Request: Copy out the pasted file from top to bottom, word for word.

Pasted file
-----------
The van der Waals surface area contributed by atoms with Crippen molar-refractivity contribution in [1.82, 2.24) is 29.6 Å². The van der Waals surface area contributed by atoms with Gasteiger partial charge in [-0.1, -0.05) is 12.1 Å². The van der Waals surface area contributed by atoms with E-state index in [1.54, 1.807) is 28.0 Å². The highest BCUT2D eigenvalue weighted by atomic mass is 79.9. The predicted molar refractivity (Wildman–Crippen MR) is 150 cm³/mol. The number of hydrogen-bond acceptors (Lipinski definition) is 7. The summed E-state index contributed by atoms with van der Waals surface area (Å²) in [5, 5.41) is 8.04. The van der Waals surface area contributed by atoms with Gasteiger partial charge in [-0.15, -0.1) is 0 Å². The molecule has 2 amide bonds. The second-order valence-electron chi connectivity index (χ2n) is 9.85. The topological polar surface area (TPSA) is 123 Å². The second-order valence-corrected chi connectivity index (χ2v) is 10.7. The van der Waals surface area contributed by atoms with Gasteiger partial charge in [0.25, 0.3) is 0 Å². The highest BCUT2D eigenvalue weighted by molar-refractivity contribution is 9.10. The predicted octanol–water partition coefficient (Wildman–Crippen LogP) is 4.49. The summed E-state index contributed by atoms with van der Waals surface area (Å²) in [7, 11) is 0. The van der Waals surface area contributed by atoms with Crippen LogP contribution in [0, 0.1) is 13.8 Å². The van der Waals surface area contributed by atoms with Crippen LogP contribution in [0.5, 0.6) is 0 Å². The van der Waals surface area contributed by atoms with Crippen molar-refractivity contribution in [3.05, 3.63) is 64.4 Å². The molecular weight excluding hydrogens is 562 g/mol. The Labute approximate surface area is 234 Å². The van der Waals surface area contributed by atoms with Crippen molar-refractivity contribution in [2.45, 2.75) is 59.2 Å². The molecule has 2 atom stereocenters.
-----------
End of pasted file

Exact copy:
The van der Waals surface area contributed by atoms with Crippen molar-refractivity contribution in [1.82, 2.24) is 29.6 Å². The van der Waals surface area contributed by atoms with Gasteiger partial charge in [-0.1, -0.05) is 12.1 Å². The van der Waals surface area contributed by atoms with E-state index in [1.54, 1.807) is 28.0 Å². The highest BCUT2D eigenvalue weighted by atomic mass is 79.9. The predicted molar refractivity (Wildman–Crippen MR) is 150 cm³/mol. The number of hydrogen-bond acceptors (Lipinski definition) is 7. The summed E-state index contributed by atoms with van der Waals surface area (Å²) in [5, 5.41) is 8.04. The van der Waals surface area contributed by atoms with Gasteiger partial charge in [-0.15, -0.1) is 0 Å². The molecule has 2 amide bonds. The second-order valence-electron chi connectivity index (χ2n) is 9.85. The topological polar surface area (TPSA) is 123 Å². The second-order valence-corrected chi connectivity index (χ2v) is 10.7. The van der Waals surface area contributed by atoms with Gasteiger partial charge in [0.25, 0.3) is 0 Å². The highest BCUT2D eigenvalue weighted by molar-refractivity contribution is 9.10. The predicted octanol–water partition coefficient (Wildman–Crippen LogP) is 4.49. The summed E-state index contributed by atoms with van der Waals surface area (Å²) in [7, 11) is 0. The van der Waals surface area contributed by atoms with Crippen LogP contribution in [0, 0.1) is 13.8 Å². The van der Waals surface area contributed by atoms with Crippen LogP contribution in [0.5, 0.6) is 0 Å². The van der Waals surface area contributed by atoms with Crippen molar-refractivity contribution in [3.05, 3.63) is 64.4 Å². The molecular weight excluding hydrogens is 562 g/mol. The Labute approximate surface area is 234 Å². The van der Waals surface area contributed by atoms with Crippen molar-refractivity contribution in [2.45, 2.75) is 59.2 Å². The molecule has 2 atom stereocenters.